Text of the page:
When you start vaping, particularly if you use something more complex than a disposable or pod vape, you will be introduced to almost a whole new vocabulary. Some of those new terms you will hear and read will be easy to understand, but several are confusing or have interchangeable meanings.
Few vaping terms cause more confusion than atomizer, cartomizer, and clearomizer. In this guide, we’ll explore the meaning of each term, what they commonly refer to, and clear up where mix-ups often occur.
What is an Atomizer?
The most commonly used dictionary definition of an atomizer is “an apparatus for reducing liquids to a fine spray.” In vaping, the term is used to describe a component that can convert vape juice into vapor. But, perhaps confusingly, it is also used to describe a specific type of vape component.
Technically, every vape device, ranging from the smallest disposable vape to the most complex vape kit, will feature an atomizer. If they didn’t, they wouldn’t be able to vaporize e-liquid and wouldn’t be classed as a vape.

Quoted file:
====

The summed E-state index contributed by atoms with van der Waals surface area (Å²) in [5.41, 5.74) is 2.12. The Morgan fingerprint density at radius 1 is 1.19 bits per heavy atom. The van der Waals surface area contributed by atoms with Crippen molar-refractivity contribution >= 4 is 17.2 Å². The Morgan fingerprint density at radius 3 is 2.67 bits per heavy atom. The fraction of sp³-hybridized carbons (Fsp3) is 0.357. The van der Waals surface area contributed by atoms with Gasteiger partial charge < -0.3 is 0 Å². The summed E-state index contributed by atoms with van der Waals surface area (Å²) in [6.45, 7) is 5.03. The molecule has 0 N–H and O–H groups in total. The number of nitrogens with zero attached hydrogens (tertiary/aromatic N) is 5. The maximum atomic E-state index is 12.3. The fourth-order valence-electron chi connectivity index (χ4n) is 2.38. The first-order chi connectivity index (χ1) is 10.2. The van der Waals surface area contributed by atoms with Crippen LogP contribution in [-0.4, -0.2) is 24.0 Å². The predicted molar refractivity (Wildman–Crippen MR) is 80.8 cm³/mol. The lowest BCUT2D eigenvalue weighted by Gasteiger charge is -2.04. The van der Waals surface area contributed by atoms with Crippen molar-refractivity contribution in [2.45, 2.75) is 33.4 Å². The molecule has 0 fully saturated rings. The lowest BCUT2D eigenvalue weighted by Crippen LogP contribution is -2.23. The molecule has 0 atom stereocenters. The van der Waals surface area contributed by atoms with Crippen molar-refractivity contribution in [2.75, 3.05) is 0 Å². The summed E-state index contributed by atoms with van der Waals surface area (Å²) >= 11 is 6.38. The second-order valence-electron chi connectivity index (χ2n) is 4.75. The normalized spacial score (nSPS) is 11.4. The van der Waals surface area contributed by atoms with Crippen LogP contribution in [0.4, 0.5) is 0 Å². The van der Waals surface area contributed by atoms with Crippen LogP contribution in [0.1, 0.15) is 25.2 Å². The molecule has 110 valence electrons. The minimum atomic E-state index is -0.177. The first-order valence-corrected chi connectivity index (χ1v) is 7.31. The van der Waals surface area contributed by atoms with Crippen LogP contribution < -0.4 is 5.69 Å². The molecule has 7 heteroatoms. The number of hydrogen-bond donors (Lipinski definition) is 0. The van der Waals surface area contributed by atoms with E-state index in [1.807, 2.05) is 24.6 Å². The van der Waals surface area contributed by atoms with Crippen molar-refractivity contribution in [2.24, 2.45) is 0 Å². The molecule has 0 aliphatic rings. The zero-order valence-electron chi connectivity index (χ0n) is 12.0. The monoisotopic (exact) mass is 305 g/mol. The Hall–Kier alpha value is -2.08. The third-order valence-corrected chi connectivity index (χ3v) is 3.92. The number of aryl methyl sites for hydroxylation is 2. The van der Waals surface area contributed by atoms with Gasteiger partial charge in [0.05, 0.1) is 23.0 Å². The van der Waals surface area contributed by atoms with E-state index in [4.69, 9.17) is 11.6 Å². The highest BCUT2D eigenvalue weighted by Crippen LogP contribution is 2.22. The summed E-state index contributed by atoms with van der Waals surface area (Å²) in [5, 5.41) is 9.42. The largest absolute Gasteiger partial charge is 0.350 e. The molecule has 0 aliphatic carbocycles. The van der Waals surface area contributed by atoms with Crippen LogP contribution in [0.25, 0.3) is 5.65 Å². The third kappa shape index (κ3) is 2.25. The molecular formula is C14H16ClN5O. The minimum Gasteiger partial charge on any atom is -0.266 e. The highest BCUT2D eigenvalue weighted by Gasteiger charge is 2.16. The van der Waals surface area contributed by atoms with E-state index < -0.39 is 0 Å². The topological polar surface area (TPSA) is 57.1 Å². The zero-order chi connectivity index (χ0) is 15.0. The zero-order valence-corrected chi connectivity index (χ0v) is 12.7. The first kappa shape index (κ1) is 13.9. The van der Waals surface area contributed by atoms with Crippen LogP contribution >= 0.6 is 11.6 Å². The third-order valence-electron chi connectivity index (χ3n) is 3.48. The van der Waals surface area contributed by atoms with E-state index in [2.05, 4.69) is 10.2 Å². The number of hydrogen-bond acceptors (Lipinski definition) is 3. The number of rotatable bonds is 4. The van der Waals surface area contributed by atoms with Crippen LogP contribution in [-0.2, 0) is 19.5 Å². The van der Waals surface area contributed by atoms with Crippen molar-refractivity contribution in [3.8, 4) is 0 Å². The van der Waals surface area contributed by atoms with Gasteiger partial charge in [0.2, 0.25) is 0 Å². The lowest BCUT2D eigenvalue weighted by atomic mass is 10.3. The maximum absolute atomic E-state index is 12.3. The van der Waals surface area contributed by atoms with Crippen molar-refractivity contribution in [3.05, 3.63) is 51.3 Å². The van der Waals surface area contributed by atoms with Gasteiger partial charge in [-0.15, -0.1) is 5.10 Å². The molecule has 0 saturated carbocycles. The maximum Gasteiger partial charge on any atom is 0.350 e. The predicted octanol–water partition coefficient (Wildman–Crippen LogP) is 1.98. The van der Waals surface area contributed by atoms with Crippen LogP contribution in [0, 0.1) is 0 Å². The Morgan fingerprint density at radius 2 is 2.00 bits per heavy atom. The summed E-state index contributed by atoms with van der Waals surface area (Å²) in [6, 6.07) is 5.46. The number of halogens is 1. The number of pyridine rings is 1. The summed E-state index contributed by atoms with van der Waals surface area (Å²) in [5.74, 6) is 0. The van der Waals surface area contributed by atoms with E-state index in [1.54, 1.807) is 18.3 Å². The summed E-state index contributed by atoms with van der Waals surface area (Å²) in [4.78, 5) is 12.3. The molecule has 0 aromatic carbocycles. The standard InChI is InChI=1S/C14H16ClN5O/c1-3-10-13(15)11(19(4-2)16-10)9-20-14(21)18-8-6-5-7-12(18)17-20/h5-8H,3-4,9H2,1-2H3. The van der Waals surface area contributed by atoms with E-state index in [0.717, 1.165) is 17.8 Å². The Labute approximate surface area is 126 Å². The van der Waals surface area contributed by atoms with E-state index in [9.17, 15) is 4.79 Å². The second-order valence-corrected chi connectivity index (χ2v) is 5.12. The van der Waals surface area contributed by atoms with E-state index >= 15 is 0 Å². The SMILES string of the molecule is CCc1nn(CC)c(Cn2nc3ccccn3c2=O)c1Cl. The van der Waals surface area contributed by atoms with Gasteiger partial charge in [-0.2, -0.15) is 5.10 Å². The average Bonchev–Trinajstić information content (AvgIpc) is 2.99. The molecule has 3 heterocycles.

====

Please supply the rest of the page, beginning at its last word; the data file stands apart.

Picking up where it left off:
However, when the term atomizer is used in the world of vaping, it most commonly refers to the more complex rebuildable tanks known as RDAs (Rebuildable Dripping Atomizer), RTAs (Rebuildable Tank Atomizer), and RDTAs (Rebuildable Dripping Tank Atomizer). These are not something you find on a beginner pod vape.
An atomizer is made up of several individual parts, including a base that conducts the electricity from the battery, a coil (which can be made of a variety of different materials), and some type of wicking material that absorbs and holds the e-liquid. In combination, this is the atomizer.